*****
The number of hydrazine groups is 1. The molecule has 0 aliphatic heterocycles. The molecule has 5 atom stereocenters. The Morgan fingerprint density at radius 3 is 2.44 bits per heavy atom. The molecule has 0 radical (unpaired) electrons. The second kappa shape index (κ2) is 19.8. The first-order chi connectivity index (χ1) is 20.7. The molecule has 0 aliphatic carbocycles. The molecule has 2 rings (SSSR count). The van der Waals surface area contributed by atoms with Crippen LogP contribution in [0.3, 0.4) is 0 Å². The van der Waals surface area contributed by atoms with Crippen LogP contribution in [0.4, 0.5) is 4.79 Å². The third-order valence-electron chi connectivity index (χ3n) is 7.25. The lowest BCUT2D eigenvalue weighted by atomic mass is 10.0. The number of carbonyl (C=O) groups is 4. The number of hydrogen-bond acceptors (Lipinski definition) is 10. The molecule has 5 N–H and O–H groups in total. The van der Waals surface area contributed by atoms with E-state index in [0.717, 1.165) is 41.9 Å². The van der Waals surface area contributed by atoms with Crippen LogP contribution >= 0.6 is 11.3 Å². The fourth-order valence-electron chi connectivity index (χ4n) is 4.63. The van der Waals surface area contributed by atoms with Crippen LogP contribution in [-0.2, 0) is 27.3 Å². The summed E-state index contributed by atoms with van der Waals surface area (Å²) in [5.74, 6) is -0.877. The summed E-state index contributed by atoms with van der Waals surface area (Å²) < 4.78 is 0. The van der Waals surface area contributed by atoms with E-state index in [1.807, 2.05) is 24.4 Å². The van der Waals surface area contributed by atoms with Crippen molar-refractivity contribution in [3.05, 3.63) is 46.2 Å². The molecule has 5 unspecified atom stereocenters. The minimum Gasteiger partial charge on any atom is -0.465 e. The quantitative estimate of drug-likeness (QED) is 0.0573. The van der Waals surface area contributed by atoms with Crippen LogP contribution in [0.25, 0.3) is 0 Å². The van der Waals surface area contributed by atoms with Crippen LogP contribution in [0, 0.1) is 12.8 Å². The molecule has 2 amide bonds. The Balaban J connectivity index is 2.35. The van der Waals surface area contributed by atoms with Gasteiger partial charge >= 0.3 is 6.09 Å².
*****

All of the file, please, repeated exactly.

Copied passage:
The number of hydrazine groups is 1. The molecule has 0 aliphatic heterocycles. The molecule has 5 atom stereocenters. The Morgan fingerprint density at radius 3 is 2.44 bits per heavy atom. The molecule has 0 radical (unpaired) electrons. The second kappa shape index (κ2) is 19.8. The first-order chi connectivity index (χ1) is 20.7. The molecule has 0 aliphatic carbocycles. The molecule has 2 rings (SSSR count). The van der Waals surface area contributed by atoms with Crippen LogP contribution in [0.3, 0.4) is 0 Å². The van der Waals surface area contributed by atoms with Crippen LogP contribution in [0.4, 0.5) is 4.79 Å². The third-order valence-electron chi connectivity index (χ3n) is 7.25. The lowest BCUT2D eigenvalue weighted by atomic mass is 10.0. The number of carbonyl (C=O) groups is 4. The number of hydrogen-bond acceptors (Lipinski definition) is 10. The molecule has 5 N–H and O–H groups in total. The van der Waals surface area contributed by atoms with E-state index in [0.717, 1.165) is 41.9 Å². The van der Waals surface area contributed by atoms with Crippen LogP contribution >= 0.6 is 11.3 Å². The fourth-order valence-electron chi connectivity index (χ4n) is 4.63. The van der Waals surface area contributed by atoms with Crippen LogP contribution in [-0.2, 0) is 27.3 Å². The summed E-state index contributed by atoms with van der Waals surface area (Å²) in [5.74, 6) is -0.877. The summed E-state index contributed by atoms with van der Waals surface area (Å²) < 4.78 is 0. The van der Waals surface area contributed by atoms with E-state index in [1.807, 2.05) is 24.4 Å². The van der Waals surface area contributed by atoms with Crippen molar-refractivity contribution in [3.05, 3.63) is 46.2 Å². The molecule has 5 unspecified atom stereocenters. The minimum Gasteiger partial charge on any atom is -0.465 e. The quantitative estimate of drug-likeness (QED) is 0.0573. The van der Waals surface area contributed by atoms with Crippen LogP contribution in [0.25, 0.3) is 0 Å². The van der Waals surface area contributed by atoms with Crippen LogP contribution in [0, 0.1) is 12.8 Å². The molecule has 2 amide bonds. The Balaban J connectivity index is 2.35. The van der Waals surface area contributed by atoms with Gasteiger partial charge >= 0.3 is 6.09 Å².